Editor’s note: The following is a copy of a letter sent to Santa Clarita Mayor Jason Gibbs from the plaintiffs’ attorney in the California Voting Rights Act lawsuit against the city.
It was unacceptable that you, as mayor of America’s 98th largest city, remained silent (March 1) when a speaker compared the creation of a majority-Latino electoral district to the concentration of millions of Jews into ghettos by the Nazis during World War II. His speech was interrupted by applause from a well-organized group. He indicated his group had previously made these views known to the City Council, but my clients and other supporters of district elections were surprised and shocked by the attempt to link electoral equality with genocide.
Eighty years before the Constitution recognized racial equality, George Washington spoke out against intolerance. He was acutely aware that Jewish neighborhoods had elected members, such as Francis Salvador, to single-member districts in colonial legislatures. Washington made clear that the privileges and immunities of Jewish citizens required more than mere toleration by officials. He also pledged that the American governments would give bigotry no sanction. You had a similar duty to speak out.
In California, the abolition of single-member districts during the nativist period (1910-1920) was religiously motivated, displacing Jewish and Catholic officials and entrenching wealthy mainstream Protestants. At the time, there were few Black or Latino voters anywhere in California. Asians were almost totally excluded or disenfranchised.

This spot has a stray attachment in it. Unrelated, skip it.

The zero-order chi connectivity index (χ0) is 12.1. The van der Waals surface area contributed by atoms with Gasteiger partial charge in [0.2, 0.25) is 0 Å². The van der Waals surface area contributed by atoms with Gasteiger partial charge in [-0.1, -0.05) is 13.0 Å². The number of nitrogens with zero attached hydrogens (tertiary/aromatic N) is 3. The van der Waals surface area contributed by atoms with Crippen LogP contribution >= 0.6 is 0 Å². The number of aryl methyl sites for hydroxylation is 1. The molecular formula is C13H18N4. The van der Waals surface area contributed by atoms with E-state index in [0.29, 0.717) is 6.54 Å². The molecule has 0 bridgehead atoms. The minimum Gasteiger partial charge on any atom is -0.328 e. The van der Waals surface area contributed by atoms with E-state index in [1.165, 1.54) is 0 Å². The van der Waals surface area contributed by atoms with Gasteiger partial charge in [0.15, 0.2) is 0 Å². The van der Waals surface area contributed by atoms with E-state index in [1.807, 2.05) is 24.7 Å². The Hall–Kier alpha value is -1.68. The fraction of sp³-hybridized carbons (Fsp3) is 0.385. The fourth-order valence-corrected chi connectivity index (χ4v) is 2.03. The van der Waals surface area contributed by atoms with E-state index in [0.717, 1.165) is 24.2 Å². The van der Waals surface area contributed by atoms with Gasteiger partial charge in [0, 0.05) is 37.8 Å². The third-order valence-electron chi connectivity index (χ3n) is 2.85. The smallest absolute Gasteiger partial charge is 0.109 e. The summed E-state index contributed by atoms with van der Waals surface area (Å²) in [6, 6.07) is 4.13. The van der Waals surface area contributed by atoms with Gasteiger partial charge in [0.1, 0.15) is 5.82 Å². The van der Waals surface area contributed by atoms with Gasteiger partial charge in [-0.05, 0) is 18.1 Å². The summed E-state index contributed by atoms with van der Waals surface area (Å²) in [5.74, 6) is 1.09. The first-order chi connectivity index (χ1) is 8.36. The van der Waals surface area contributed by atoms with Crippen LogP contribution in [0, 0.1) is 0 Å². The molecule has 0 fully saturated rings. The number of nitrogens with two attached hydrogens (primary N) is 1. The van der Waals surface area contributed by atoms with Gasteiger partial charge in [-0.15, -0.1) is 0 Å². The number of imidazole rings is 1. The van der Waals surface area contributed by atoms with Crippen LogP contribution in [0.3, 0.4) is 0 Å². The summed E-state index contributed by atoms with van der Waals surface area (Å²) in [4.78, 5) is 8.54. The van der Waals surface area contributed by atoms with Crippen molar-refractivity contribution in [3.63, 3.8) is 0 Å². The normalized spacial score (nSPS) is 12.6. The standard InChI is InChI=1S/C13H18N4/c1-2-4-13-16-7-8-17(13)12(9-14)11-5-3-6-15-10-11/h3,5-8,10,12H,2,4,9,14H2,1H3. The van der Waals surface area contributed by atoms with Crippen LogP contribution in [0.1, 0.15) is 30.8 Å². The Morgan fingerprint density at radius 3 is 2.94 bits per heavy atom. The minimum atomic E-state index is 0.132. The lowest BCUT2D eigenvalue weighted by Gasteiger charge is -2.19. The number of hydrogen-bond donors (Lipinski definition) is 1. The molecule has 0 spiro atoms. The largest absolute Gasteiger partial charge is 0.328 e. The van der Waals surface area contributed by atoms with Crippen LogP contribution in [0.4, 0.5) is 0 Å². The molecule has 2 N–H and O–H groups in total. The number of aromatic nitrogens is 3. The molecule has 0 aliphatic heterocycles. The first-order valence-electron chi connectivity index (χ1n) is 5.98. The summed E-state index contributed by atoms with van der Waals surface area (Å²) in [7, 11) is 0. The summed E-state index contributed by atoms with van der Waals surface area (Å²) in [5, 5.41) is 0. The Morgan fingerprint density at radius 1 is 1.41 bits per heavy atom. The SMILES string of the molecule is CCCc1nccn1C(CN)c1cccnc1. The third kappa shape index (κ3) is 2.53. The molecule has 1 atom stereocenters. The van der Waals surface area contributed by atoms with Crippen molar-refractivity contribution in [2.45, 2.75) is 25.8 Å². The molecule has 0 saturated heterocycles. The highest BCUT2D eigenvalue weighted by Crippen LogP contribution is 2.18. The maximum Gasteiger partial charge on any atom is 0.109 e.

The reference to genocide is offensive to the Black community. For an entire century, local, state and national governments ignored the slaughter of thousands of Black citizens who sought to exercise their rights. The Voting Rights Act was enacted when the murders of Andrew Goodman, Mickey Schwerner and Viola Luizzo finally shocked the conscience of the nation. And yet, even after the City Council settled the lawsuit, you continue to criticize compliance with this critical law, which requires the creation of a majority-Latino district.
The bigoted statements you sanctioned last night were utterly irrelevant to the review of proposed district boundaries, which was the exclusive subject of the special meeting. You did not allow members of the Jewish community to respond to this hateful speech, holding that they could not seek recognition once the city concluded its presentation. It fell to our supporters to address this outrage and to use their very limited time trying to return the meeting to its proper topic. As a result, members of religious and ethnic minorities did not receive equal respect at this hearing and may be unwilling to attend the next.
Your failure to speak up brings shame to you and the City Council. Such indifference will not be possible once your colleagues are elected by and equally accountable to every neighborhood in the city.